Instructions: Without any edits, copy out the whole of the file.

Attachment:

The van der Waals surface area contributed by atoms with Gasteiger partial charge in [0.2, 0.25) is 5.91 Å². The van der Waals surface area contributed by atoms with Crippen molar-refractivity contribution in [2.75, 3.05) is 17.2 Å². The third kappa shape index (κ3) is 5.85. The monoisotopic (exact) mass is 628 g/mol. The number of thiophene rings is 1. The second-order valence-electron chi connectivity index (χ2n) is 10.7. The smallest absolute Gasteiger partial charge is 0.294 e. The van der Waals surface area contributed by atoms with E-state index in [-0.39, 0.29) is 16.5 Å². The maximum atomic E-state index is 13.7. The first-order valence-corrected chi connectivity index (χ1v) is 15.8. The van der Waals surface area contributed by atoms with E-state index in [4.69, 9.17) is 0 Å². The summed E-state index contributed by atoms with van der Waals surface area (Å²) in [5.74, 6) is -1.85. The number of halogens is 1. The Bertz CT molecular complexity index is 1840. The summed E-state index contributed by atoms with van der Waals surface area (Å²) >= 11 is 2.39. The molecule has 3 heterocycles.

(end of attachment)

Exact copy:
The van der Waals surface area contributed by atoms with Gasteiger partial charge in [0.2, 0.25) is 5.91 Å². The van der Waals surface area contributed by atoms with Crippen molar-refractivity contribution in [2.75, 3.05) is 17.2 Å². The third kappa shape index (κ3) is 5.85. The monoisotopic (exact) mass is 628 g/mol. The number of thiophene rings is 1. The second-order valence-electron chi connectivity index (χ2n) is 10.7. The smallest absolute Gasteiger partial charge is 0.294 e. The van der Waals surface area contributed by atoms with E-state index in [-0.39, 0.29) is 16.5 Å². The maximum atomic E-state index is 13.7. The first-order valence-corrected chi connectivity index (χ1v) is 15.8. The van der Waals surface area contributed by atoms with E-state index in [4.69, 9.17) is 0 Å². The summed E-state index contributed by atoms with van der Waals surface area (Å²) in [5.74, 6) is -1.85. The number of halogens is 1. The Bertz CT molecular complexity index is 1840. The summed E-state index contributed by atoms with van der Waals surface area (Å²) >= 11 is 2.39. The molecule has 3 heterocycles.